I was gripped by Andrew’s story of his finding in 1955 a magazine in the basement of his Bible School in which a Communist Youth League festival in Warsaw, Poland was promoted. Touched by God, he wondered what had happened to the church behind the Iron Curtain. Nobody knew at that time. In fact nobody seemed to care. Andrew cared! So, Andrew hopped on a train to Warsaw under cover of the Youth League event and went looking for the Church. Thus was born the ministry to the Persecuted Church through this amazing man of God that was to become Open Doors.

About six months after I completed the legal work for Open Doors USA I was invited to join the board. In the summer of 1975 my wife, Susan, and I along with another couple, planned a trip through Europe. We started in the Netherlands, visiting Brother Andrew and the Open Doors offices for the first time. Open Doors in Ermelo provided us with an automobile and we visited eight countries in three weeks.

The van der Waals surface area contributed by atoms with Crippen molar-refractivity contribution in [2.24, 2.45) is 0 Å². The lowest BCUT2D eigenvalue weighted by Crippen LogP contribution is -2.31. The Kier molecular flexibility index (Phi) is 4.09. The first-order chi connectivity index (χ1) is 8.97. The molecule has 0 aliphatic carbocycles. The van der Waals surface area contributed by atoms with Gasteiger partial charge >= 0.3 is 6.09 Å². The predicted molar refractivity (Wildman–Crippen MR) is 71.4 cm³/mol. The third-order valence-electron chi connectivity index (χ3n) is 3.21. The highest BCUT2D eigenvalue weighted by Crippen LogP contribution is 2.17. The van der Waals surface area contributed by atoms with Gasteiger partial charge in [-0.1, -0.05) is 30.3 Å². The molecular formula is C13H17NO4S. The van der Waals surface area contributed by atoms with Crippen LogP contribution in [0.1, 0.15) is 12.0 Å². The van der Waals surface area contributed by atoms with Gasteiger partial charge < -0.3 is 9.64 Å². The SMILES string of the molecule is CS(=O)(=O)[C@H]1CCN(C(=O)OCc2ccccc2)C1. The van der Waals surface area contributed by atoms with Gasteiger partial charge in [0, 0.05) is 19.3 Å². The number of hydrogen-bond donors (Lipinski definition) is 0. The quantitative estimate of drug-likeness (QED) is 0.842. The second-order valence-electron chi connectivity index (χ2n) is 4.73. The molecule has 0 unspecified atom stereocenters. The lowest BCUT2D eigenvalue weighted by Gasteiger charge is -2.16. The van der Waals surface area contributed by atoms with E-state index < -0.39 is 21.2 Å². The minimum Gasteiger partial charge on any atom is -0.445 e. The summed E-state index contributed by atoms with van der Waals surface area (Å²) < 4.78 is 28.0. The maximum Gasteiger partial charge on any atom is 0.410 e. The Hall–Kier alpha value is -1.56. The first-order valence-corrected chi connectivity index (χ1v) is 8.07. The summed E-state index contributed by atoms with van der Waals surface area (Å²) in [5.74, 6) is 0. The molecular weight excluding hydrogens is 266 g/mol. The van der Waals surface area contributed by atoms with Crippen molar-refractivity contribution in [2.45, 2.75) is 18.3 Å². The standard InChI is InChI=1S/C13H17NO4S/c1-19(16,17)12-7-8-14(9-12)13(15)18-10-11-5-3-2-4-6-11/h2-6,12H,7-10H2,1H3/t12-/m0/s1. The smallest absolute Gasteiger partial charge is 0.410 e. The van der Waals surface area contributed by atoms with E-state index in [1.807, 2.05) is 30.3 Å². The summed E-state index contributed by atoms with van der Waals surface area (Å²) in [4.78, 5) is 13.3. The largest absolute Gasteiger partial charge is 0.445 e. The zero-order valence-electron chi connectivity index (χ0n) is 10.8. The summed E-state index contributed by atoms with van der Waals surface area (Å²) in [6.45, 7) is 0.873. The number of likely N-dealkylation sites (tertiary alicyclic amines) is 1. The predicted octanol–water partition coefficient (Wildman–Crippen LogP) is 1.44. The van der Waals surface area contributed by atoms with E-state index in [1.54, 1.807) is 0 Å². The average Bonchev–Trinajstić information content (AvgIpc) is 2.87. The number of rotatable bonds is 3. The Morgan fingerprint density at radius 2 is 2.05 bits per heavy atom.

Included was a visit to Budapest, Hungary, where we had our first personal experience with the Persecuted Church. When we could not find lodging, a pastor’s family gave up their beds for us and, though food was scarce, they fed us for two days. We attended worship services with our hosts and we learned first-hand about their suffering. Every aspect of their faith practice was controlled, including when they could meet. All their literature had to be approved by the government. Our being there put them at great risk and difficulty—no doubt they were interrogated after we left—yet they were so glad we came. On that trip, I caught the spirit of Brother Andrew who taught me that our presence with the persecuted was the most important way to encourage Christians behind the Iron Curtain.

Over our many years of ministry together, another thing that united me with Brother Andrew was our mutual love of Scripture. He would discuss the Bible any time. We also shared a mutual love of the writings of Oswald Chambers. We often talked about the daily reading from My Utmost for His Highest.